The standardization institutes ISO (International Standards Organization), ASTM (American Society for Testing and Materials), DIN (Deutsches Institut für Normung = German Institute for Standardization), and others created a common viscosity classification. The result is known as the International Standards Organisation Viscosity Grade - ISO VG.
This classification applies mainly for use with industrial lubrication. The viscosity of each grade ranges ± 10 % from the mid-point. The step inbetween two subsequent viscosity grades is approx. 50 % of the lower one. The temperature of 40 °C is related to the operating temperature in machinery.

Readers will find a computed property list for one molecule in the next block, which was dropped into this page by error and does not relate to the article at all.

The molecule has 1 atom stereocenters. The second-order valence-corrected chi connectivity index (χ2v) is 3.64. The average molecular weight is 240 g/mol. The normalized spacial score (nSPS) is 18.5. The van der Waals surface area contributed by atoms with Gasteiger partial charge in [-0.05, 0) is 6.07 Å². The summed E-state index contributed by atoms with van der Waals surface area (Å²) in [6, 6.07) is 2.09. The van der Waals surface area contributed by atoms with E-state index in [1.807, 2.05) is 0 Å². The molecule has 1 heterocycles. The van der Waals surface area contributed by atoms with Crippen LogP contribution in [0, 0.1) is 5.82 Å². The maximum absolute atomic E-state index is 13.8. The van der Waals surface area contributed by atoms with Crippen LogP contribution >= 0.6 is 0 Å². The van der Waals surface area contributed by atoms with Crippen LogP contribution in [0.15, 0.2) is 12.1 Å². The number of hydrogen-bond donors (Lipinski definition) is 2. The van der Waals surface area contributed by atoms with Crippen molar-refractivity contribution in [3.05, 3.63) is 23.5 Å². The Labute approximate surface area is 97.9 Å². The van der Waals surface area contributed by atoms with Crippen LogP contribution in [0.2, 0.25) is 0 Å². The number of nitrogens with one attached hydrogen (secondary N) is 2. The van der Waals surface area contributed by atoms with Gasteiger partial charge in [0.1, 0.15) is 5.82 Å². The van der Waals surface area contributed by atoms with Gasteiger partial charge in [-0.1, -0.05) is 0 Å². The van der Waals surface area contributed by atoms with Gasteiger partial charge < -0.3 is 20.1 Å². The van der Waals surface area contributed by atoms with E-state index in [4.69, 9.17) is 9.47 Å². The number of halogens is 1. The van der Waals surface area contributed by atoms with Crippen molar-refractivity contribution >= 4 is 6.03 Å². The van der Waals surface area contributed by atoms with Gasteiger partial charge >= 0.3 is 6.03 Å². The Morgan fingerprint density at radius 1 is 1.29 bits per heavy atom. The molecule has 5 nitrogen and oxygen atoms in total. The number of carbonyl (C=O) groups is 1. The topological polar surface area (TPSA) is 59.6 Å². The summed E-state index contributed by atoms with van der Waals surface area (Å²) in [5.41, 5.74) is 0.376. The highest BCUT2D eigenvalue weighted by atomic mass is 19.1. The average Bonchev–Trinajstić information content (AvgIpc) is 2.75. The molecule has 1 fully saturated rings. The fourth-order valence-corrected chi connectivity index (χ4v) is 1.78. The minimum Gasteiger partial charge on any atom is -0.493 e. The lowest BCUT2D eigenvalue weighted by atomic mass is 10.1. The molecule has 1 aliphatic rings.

The viscosity grade of a lubricant oil is also determined by the Society of Automotive Engineers (SAE). Oils can be separated into multigrade oils and monograde oils. Multigrade oils must fulfill two viscosity specifications, their viscosity grade consists of two numbers, e.g. 10W-40: 10W refers to the low-temperature viscosity ("Winter"), 40 refers to the high-temperature viscosity ("Summer"). Currently, most automotive engine oils are multigrade oils, while oils for restricted usage, e.g. for seasonally used engines like lawn mowers, are often monograde oils. While the two numbers specify the SAE viscosity grade, the viscosity index shows the temperature related change of viscosity.